The world of malware could be turned upon its head if the Blue Pill virtualization based rootkit due to be demonstrated at the SyScan 06 Conference, Singapore, in a couple of weeks proves as undetectable as the security researcher who has created it claims.

Joanna Rutkowska is a stealth malware researcher with a Singapore based IT security business, and specializes in rootkit technology. Using AMD's SVM/Pacifica virtualization technology, she has created a working prototype that not only takes complete control of the underlying operating system but also remains 100% undetectable while doing so. The demonstration will be on the Vista x64 platform, sure to cause embarrassment to Microsoft when it is repeated at the Las Vegas Black Hat Briefings on August 3rd: the same day that Microsoft is scheduled to brief the world about core Vista security functionality.

Do not think it is just another Windows problem either, Rutkowska claims that while the prototype has been written to run under Vista x64 there is no reason why she should not be able to port it to any x64 platform such as BSD or Linux.

Now you may be forgiven for thinking that this is nothing new, after all did not Microsoft Research itself (in conjunction with the University of Michigan) already make a big fuss about the VM-based SubVirt rootkit? Forgiven but incorrect, sorry. Blue Pill is something very different, in that while SubVirt is ‘nearly impossible’ to detect, Rutkowska claims her creation is absolutely, no questions asked, completely impossible to detect. Unless, of course, Pacifica itself is buggy which might enable some kind of generic detection routine to be written. Like its namesake in the movie, Blue Pill is ‘swallowed’ on the fly by your OS and awakes within the ‘Matrix’ under the direct control of the ultra thin hypervisor Rutkowska has developed. Unlike SubVirt it is also restart surviving, so permanent, and every IT security consultant’s worse nightmare.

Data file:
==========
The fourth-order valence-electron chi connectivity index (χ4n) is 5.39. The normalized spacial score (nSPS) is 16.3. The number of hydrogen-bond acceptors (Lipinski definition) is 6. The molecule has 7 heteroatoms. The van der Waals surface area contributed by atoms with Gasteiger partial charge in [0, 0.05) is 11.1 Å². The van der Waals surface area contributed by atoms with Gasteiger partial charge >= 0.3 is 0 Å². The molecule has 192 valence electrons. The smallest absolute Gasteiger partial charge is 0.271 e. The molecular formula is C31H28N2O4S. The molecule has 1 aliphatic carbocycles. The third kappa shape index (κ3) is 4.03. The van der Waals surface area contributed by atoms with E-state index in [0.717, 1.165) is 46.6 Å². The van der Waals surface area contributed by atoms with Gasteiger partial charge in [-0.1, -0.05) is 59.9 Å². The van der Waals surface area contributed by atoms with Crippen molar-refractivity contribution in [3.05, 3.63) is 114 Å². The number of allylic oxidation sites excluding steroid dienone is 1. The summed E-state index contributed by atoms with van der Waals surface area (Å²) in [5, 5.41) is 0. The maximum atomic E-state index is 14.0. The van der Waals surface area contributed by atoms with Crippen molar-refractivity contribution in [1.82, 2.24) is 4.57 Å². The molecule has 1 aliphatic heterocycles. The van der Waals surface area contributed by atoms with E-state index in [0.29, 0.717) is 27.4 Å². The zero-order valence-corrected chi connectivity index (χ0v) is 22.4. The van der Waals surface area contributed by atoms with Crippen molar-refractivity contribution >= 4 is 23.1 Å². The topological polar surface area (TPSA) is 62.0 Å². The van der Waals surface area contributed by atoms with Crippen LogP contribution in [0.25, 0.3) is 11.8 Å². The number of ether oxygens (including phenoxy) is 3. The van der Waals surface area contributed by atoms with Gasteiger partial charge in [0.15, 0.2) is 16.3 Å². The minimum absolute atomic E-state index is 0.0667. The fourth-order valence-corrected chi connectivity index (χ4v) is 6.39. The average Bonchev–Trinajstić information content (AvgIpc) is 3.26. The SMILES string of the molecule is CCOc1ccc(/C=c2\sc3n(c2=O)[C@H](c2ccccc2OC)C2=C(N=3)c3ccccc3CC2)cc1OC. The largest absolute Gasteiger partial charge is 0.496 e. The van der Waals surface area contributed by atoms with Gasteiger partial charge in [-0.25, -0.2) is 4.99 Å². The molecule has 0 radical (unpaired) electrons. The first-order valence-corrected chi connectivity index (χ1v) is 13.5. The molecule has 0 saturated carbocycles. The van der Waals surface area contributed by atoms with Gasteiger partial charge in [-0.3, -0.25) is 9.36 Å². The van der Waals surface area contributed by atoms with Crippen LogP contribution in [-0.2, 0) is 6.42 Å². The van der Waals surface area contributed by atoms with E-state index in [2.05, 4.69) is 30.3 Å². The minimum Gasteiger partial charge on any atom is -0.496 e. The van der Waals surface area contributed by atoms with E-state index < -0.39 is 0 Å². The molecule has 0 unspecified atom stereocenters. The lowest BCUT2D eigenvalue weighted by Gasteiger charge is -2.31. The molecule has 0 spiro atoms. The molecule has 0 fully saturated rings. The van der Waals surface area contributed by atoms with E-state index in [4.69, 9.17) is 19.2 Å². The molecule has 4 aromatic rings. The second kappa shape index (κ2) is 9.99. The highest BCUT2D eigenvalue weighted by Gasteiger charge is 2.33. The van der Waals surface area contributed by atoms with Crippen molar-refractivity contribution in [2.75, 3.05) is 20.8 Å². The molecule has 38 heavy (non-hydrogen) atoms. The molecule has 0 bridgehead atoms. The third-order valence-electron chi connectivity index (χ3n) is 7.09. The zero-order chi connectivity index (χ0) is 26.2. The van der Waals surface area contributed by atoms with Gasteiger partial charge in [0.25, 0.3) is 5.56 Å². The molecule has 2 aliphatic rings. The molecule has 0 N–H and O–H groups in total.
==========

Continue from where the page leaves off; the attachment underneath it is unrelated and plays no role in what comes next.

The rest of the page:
Just to confirm that statement, in her Blue Pill blog posting Rutkowska concludes “Also, I will present a generic method (i.e. not relaying on any implementation bug) of how to insert arbitrary code into the Vista Beta 2 kernel (x64 edition), thus effectively bypassing the (in)famous Vista policy for allowing only digitally singed code to be loaded into kernel. Of course, the presented attack does not require system reboot.”